The Italian Supreme Court, with judgment no. 25568/11, deals with the question of what evidentiary value can be attached to information contained in medical records.
The case at hand concerns four mammary cist and breast reduction operations carried out by a clinic.
The first question dealt with by the Court was the defense raised by the Insurance Company summoned as a third party by the defendant clinic.
Such parties had, in fact, taken out an insurance policy in which the Insurance Company undertook to hold the clinic harmless for liability arising out of cosmetic surgery and not for operations carried out in arrangement with the Italian National Health Service (as was the case at hand).
On this point, the Italian Supreme Court effectively upheld the rulings handed down in first and second instance, holding that the aforementioned operations did not have any aesthetic purpose.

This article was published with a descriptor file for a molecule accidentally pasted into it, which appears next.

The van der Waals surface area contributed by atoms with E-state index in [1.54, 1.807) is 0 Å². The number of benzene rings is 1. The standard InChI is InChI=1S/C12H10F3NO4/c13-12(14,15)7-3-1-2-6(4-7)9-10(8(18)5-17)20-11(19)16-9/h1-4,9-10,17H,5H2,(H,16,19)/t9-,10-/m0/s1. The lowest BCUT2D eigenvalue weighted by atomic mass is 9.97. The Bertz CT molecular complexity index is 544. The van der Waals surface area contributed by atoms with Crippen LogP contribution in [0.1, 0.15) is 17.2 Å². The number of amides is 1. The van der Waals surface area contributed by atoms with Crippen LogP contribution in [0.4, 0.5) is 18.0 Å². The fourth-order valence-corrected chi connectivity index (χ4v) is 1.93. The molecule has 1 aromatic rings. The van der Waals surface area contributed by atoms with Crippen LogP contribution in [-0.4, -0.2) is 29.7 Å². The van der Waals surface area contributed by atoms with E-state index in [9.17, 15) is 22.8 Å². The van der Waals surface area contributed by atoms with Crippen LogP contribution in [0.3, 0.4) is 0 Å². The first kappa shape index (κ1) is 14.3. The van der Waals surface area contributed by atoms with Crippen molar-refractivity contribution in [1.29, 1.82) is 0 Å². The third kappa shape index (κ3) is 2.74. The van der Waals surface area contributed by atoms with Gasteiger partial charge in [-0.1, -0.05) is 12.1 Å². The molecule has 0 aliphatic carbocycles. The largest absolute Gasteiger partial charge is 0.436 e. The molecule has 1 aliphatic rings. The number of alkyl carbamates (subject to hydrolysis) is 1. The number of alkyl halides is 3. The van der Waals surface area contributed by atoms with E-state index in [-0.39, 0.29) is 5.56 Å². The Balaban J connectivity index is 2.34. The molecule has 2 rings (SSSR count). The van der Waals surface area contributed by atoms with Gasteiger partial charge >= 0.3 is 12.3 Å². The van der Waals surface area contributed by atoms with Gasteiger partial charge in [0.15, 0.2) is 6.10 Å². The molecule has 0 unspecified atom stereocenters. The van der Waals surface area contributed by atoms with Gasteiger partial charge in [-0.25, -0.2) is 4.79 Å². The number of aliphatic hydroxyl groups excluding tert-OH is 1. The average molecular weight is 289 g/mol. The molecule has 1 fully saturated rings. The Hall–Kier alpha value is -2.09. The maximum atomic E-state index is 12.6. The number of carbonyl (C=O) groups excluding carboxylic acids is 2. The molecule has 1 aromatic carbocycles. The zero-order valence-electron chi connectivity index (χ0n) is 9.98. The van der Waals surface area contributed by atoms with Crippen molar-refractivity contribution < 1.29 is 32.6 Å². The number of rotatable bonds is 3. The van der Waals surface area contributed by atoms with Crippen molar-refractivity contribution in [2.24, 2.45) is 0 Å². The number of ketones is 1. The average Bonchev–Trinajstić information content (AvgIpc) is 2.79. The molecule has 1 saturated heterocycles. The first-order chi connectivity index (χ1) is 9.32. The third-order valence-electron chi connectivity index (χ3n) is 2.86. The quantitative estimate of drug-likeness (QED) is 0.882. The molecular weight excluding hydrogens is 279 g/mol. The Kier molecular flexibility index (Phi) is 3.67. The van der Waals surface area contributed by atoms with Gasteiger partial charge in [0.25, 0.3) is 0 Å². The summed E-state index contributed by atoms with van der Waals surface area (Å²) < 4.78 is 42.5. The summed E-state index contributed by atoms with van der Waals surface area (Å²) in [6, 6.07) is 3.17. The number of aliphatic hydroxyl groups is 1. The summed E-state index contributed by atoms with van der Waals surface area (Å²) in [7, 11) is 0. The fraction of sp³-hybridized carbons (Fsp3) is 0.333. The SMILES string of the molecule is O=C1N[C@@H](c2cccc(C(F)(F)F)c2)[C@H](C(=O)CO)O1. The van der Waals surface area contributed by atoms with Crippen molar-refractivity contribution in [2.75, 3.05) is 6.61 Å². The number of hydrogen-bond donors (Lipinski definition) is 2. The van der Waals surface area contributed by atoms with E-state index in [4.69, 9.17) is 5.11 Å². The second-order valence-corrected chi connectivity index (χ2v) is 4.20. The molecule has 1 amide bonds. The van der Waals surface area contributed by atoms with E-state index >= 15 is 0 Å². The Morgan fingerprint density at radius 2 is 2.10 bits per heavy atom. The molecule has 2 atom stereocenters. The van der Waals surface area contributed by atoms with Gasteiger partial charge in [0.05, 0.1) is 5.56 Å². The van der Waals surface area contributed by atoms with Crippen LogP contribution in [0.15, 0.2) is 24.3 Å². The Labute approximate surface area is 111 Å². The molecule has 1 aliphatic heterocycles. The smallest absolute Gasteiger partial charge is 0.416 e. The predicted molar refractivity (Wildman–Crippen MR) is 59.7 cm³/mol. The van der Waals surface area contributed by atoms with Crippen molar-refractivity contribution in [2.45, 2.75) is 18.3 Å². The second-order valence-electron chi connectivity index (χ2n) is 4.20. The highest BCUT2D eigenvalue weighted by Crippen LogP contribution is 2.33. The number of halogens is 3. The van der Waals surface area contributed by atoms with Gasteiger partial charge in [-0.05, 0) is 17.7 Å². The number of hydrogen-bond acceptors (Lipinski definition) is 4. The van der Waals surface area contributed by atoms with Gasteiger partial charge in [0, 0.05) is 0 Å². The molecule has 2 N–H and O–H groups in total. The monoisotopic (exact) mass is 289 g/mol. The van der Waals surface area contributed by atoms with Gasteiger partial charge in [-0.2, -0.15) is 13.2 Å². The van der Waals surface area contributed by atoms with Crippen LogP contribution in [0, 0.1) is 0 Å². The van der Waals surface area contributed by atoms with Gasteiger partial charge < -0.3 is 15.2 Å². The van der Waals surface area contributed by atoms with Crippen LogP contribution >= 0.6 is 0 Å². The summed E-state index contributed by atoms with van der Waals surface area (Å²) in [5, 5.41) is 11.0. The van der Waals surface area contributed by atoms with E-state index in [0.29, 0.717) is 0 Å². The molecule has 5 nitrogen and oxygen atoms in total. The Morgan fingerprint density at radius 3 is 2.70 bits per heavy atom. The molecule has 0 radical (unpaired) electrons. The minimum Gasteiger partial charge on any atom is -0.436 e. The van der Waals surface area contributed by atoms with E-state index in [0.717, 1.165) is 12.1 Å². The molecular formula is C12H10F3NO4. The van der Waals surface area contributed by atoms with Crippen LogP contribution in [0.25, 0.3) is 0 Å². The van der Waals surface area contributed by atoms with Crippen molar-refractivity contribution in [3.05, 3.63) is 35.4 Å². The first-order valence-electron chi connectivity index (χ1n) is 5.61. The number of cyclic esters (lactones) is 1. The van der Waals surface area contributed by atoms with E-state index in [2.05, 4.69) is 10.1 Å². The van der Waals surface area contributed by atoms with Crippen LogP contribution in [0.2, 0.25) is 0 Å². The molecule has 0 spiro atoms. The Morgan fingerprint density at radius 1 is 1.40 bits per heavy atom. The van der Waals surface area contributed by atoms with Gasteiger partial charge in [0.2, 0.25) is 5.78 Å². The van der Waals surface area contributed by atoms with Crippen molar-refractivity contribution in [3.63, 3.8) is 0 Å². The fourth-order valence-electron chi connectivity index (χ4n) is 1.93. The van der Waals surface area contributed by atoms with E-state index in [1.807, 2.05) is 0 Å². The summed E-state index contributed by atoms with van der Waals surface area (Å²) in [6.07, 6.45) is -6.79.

The Court held, therefore, that such operations were to be deemed to have been carried out in arrangement with the Italian National Health Service and that, as such, the Insurance Company’s defense was grounded.
The second part of the judgment seemed, however, to be more interesting insofar as it dealt with the evidentiary value to be attached to medical records.
The Supreme Court judges upheld the ruling that medical records drawn up by a public hospital or by a hospital having an arrangement with the Italian National Health Service are – in the absence of a complaint for forgery – to be deemed genuine as regards the records concerning the activities carried out during the course of therapy or an operation, with the exclusion of assessments, diagnoses or statements of fact or opinion contained therein (cfr. Italian Supreme Court judgment nos. 7201/03 and 10695/99).
The above concerns only the validity of medical records for public sector medical liability and does not concern those torts that are committed in private medical facilities.
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